A major development on Bryant Street has turned artist against artist as the owners of Inner Mission, who earlier struck a deal with the developer, have run into resistance from three sub-tenants who refuse to leave.
Developer Nick Podell plans to turn 2050 Bryant St. and its block into 232 market-rate condos and 44 below-market-rate units. Podell struck a deal earlier this year with Inner Mission co-owner Eric Reid to find the artist’s space a new place in the neighborhood and pay for relocation expenses, any required remodeling or re-permitting, and the difference in rent for a period of five years.
“We also got him to help replace the auto body shop [on the block] and find them a new location, and another business to help find [them] a new location,” Reid added. “That legal partnership was based on his ability to help us move and invest in the long term.”
That deal, however, now faces a new hurdle from Inner Mission’s sub-tenants.
The three sub-tenants, who share a unit upstairs at 2048 Bryant St., held a press conference Wednesday at noon to protest their eviction, saying due process was not followed and that they want to save the historic CELLspace building. The building was rented by Inner Mission in 2012 shortly after the dissolution of CELLspace as an arts non-profit.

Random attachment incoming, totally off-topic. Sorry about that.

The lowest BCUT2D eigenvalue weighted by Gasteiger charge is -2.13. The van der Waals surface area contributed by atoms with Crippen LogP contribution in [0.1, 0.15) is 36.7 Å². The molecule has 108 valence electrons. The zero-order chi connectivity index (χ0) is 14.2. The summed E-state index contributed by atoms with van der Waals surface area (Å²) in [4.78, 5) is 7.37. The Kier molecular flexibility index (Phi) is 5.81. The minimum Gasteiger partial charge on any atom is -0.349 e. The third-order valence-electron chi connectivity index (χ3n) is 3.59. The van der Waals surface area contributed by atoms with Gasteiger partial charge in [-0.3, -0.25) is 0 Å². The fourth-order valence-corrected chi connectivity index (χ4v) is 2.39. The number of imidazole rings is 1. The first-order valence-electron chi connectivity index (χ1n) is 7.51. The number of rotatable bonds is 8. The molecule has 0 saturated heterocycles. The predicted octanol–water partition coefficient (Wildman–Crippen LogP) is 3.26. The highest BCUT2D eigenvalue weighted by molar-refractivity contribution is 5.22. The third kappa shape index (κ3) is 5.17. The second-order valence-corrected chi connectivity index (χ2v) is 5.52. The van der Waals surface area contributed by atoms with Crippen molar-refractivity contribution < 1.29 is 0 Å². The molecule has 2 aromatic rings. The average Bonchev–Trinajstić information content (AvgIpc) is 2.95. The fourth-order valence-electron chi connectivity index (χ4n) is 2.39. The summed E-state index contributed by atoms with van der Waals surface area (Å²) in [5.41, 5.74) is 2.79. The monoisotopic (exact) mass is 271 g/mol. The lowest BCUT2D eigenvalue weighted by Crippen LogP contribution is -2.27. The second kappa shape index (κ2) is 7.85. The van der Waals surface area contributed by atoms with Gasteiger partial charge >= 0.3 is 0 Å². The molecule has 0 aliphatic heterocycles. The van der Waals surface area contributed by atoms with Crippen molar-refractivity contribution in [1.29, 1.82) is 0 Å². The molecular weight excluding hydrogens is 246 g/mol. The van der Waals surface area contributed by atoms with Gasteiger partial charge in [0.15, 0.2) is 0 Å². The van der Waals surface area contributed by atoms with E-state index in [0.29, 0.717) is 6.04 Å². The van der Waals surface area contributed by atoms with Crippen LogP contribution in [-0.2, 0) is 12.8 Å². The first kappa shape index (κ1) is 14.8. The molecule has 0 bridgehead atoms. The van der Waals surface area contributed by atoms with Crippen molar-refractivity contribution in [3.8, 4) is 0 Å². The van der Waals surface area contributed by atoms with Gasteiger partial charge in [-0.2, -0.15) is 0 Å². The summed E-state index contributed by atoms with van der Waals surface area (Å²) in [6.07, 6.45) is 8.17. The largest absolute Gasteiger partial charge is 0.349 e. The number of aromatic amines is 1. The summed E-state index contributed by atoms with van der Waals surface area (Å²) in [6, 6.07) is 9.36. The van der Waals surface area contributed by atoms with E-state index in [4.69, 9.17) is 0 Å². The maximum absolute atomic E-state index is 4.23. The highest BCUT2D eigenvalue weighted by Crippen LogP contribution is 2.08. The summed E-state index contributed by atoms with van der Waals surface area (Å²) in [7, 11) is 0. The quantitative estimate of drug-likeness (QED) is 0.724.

“We’re on a mission, in the Mission, to save the soul of San Francisco,” said Jonny Knucklz, whose real name is John Kitchen. He has been a sub-tenant in the building for nine months, well after it was purchased by Podell. The other two sub-tenants have been there since the end of May.
The sub-tenants occupy a unit that has been used to house artists from CELLspace since 1992, and they argue that this decades-long tenancy of artists is a legacy threatened by Inner Mission’s relocation agreement with Podell. Preserving arts centers should be a focus of the city, they said, not building “luxury condos.”
Though there were also technical arguments against the eviction: Tommy Avicolli Mecca of the Housing Rights Committee said that there had been no eviction notice and there was no just cause to evict.
Reid, however, said Knucklz did receive a written eviction notice on May 31, giving him 30 days to vacate, and had known for months that the move-out date was June 30. The other two sub-tenants, Reid said, moved in after May 31 knowing they could only stay for a month, though that arrangement was not in writing.